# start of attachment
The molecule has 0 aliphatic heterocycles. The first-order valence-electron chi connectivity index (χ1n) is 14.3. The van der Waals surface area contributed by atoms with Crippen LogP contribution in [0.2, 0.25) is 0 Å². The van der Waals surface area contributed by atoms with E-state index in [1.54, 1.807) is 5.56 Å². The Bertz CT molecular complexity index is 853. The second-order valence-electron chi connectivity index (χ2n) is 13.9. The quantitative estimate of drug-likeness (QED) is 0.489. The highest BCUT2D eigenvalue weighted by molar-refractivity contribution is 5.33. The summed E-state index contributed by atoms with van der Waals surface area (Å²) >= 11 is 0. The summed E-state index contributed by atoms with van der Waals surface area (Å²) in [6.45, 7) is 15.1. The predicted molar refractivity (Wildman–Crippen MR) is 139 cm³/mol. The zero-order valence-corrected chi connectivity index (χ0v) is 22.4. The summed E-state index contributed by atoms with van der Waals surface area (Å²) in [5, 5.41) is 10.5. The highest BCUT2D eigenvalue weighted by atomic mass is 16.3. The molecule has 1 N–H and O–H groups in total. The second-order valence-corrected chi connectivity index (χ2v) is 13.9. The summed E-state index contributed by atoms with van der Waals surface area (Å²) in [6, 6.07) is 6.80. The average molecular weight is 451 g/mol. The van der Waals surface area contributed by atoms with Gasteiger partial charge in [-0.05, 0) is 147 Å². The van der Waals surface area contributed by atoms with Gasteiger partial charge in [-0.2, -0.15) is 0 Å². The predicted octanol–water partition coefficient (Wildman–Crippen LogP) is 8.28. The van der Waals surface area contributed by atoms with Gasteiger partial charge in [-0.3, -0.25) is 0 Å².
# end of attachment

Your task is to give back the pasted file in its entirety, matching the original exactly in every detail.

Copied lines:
The molecule has 0 aliphatic heterocycles. The first-order valence-electron chi connectivity index (χ1n) is 14.3. The van der Waals surface area contributed by atoms with Crippen LogP contribution in [0.2, 0.25) is 0 Å². The van der Waals surface area contributed by atoms with E-state index in [1.54, 1.807) is 5.56 Å². The Bertz CT molecular complexity index is 853. The second-order valence-electron chi connectivity index (χ2n) is 13.9. The quantitative estimate of drug-likeness (QED) is 0.489. The highest BCUT2D eigenvalue weighted by molar-refractivity contribution is 5.33. The summed E-state index contributed by atoms with van der Waals surface area (Å²) >= 11 is 0. The summed E-state index contributed by atoms with van der Waals surface area (Å²) in [6.45, 7) is 15.1. The predicted molar refractivity (Wildman–Crippen MR) is 139 cm³/mol. The zero-order valence-corrected chi connectivity index (χ0v) is 22.4. The summed E-state index contributed by atoms with van der Waals surface area (Å²) in [5, 5.41) is 10.5. The highest BCUT2D eigenvalue weighted by atomic mass is 16.3. The molecule has 1 N–H and O–H groups in total. The second-order valence-corrected chi connectivity index (χ2v) is 13.9. The summed E-state index contributed by atoms with van der Waals surface area (Å²) in [6, 6.07) is 6.80. The average molecular weight is 451 g/mol. The van der Waals surface area contributed by atoms with Gasteiger partial charge in [-0.05, 0) is 147 Å². The van der Waals surface area contributed by atoms with Gasteiger partial charge in [-0.2, -0.15) is 0 Å². The predicted octanol–water partition coefficient (Wildman–Crippen LogP) is 8.28. The van der Waals surface area contributed by atoms with Gasteiger partial charge in [-0.3, -0.25) is 0 Å².